Department of Basic Sciences, Loma Linda University, USA
*Corresponding author: DaLiao Xiao, Center for Perinatal Biology, Division of Pharmacology, Department of Basic Sciences, Loma Linda University School of Medicine, Loma Linda, California 92350, USA
Received: September 09, 2014; Accepted: October 27, 2014; Published: October 29, 2014
Citation: Xiao D. Fetal Nicotine Exposure Increases the Risk of Cardiovascular Disease in Late Life. A Review of the Literature. Austin J Pharmacol Ther. 2014; 2 (11).1057. ISSN: 2373-6208.
Maternal cigarette smoking is one of the major worldwide health concerns and is associated with numerous adverse pregnancy outcomes. Epidemiological studies have shown that maternal smoking is associated with increased risk of cardiovascular disease in offspring later in life. As one of the major active components in cigarette smoking, nicotine is likely to contribute to the developmental programming of cardiovascular system dysfunction. Indeed, nicotine readily crosses the placenta and produces higher nicotine concentrations in the fetal circulation than that experienced by the mother. Studies in different animal models show that nicotine use during pregnancy can cause cardiovascular disorders and hypertension of offspring. It is well documented that maternal smoking or nicotine use during pregnancy not only decreases fetal body weight but also impairs fetal development. First, the present review will examine the recent findings regarding intrauterine nicotine exposure and fetal programming of cardiovascular dysfunction in adulthood. Then, the review will present novel epigenetic mechanisms underlying nicotine-induced development of cardiovascular dysfunctional phenotype in offspring. Understanding these mechanisms is of pivotal important for the development of potentially strategies for prevention and treatment of nicotine/tobacco-related fetal original cardiovascular diseases.
Keywords: Maternal smoking; Nicotine; Cardiovascular disease; Epigenetic regulation
Although cigarette smoking during pregnancy is associated with numerous adverse fetal and developmental outcomes, as well as an increased risk of adverse health consequences in the adult offspring [1- 4], 15-20% of all women smoke during pregnancy [5,6]. In addition, many pregnant women, who are highly dependent and unable to quit smoking, have used Nicotine Replacement Therapy (NRT) for smoking cessation. Although NRT use during pregnancy may be relatively safe for the mother, recent studies have raised the concerns about NRT use during pregnancy, based on evidence of fetotoxicity and neuroteratogenicity associated with maternal nicotine exposure [3,6]. Epidemiologic studies have indicated that maternal smoking is associated with an increased risk of elevated Blood Pressure (BP) and cardiovascular diseases in the postnatal life [7,8]. As one of the major components in cigarette smoking, nicotine is likely to contribute to the developmental programming of cardiovascular disorders. Indeed, nicotine readily crosses the placenta and produces higher nicotine concentrations in fetal circulation than that in the mother [9,10], resulting in fetal growth restriction and permanent alteration of fetal cardiovascular system [3,11,12]. The present review will mainly focus on the effect of fetal nicotine exposure on the subsequent development of cardiovascular dysfunction in postnatal life. However, it should bear in mind that although nicotine is a predominant factor in maternal cigarette smoking-mediated cardiovascular dysfunction in offspring, other components of smoke may also be contributed to the detrimental effects of cigarette smoking on fetal programming of cardiovascular disease in late life.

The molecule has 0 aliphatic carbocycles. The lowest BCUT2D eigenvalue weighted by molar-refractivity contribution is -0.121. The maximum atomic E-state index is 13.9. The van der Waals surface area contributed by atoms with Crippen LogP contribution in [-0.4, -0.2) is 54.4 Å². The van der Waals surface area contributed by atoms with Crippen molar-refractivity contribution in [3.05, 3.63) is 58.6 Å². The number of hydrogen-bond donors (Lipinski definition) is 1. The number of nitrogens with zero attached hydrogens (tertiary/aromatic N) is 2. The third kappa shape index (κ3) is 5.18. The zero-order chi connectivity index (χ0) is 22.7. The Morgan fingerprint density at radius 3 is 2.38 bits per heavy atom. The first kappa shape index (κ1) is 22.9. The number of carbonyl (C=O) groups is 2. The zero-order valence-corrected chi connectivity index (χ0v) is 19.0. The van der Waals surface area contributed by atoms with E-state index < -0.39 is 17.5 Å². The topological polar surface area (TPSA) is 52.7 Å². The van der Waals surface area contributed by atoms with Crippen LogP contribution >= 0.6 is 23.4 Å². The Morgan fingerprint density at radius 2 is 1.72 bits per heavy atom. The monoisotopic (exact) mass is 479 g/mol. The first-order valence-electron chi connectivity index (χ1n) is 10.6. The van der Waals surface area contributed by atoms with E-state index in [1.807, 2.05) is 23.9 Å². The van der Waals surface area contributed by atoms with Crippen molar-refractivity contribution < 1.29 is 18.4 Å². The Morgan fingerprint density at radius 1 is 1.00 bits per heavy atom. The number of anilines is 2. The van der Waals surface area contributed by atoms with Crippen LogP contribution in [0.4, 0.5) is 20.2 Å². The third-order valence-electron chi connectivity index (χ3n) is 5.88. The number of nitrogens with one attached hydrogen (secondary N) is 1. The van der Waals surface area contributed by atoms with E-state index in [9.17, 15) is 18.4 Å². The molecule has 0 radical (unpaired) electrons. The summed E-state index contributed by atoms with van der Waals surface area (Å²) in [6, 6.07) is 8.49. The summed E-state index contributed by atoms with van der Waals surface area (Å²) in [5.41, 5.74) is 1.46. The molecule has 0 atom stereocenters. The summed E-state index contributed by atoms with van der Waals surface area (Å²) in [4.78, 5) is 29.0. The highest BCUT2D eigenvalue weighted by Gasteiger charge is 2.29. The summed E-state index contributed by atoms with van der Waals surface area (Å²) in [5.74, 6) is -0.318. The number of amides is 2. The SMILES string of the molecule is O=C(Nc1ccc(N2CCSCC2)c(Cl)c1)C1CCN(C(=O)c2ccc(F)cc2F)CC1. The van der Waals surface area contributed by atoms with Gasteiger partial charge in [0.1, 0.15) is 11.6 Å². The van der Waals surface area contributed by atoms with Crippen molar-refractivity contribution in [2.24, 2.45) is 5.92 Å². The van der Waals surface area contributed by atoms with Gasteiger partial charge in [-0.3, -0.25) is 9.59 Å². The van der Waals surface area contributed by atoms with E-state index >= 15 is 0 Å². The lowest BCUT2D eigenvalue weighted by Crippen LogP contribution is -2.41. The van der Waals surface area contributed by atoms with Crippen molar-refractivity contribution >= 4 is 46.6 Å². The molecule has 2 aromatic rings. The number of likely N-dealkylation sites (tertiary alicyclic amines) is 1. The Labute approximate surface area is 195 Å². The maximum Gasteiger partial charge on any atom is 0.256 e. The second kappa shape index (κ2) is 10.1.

In the “fetal origins of disease” hypothesis, Barker have proposed that low birth weight in response to adverse environmental exposure in pregnancy is one of important predictors for development of cardiovascular disease in late life [13-15]. Recently, growing evidences from epidemiological and experimental studies have supported Barker’s hypothesis [16,17]. In addition, previous reports have also shown a strong association between maternal cigarette smoking and low birth weight, which is the major predictor of infant mortality and adverse development outcome [4,18-20]. Among other factors, nicotine is likely the key factor to contribute to the low birth weight among smokers. Studies in different pregnant animal model have confirmed and supported that nicotine is the key factor for fetal growth restriction [5,21-25]. Maternal nicotine use produces at least two major different families of potential effects on fetal growth: indirect actions on the maternal unit and direct actions on the fetal system. First, the nicotine’s effect on body weight may involve an increase in energy expenditure and a decrease in maternal food intake which then indirectly leads to fetal growth retardation [26,27]. However, our recent studies in a maternal food restricted animal model have indicated that paired-food restriction does not affect fetal and neonatal body weight, which suggests that nicotine-induce fetal and neonatal growth retardation may be independent of maternal food intake . The nicotine-induced fetal growth retardation may involve the indirect regulation of utero-placental circulation by nicotine. Nicotine can activate nicotinic acetylcholine receptors and increase neurotransmitters release, leading to uterine and placental vasoconstriction. The increased vasoconstriction results in placental insufficiency or fetal hypoxia leading to attenuation of oxygen delivery to the fetus consequence to fetal growth retardation [9,10,28]. In our previous studies have demonstrated that chronic nicotine-treatment increases α1-adrenoceptor-mediated contractions in ovine pregnant uterine arteries and decreases nitric oxide-mediated relaxations of the uterine arteries . The inhibition of endothelium-dependent relaxation and enhanced uterine vasoconstriction could be a major reason for the reduced uterine blood flow observed with smoking/ nicotine exposure during pregnancy [9,10]. Secondly, recent studies suggest that decreased birth weight from maternal nicotine exposure may result from direct effects of nicotine rather than indirect effects due to placental insufficiency . This is because that nicotine has many direct detrimental effects on fetal metabolism and development. Nicotine readily crosses the placenta with fetal blood levels 15% greater than those of the mother . Therefore, nicotine could potentially exert direct effects on fetal development and growth.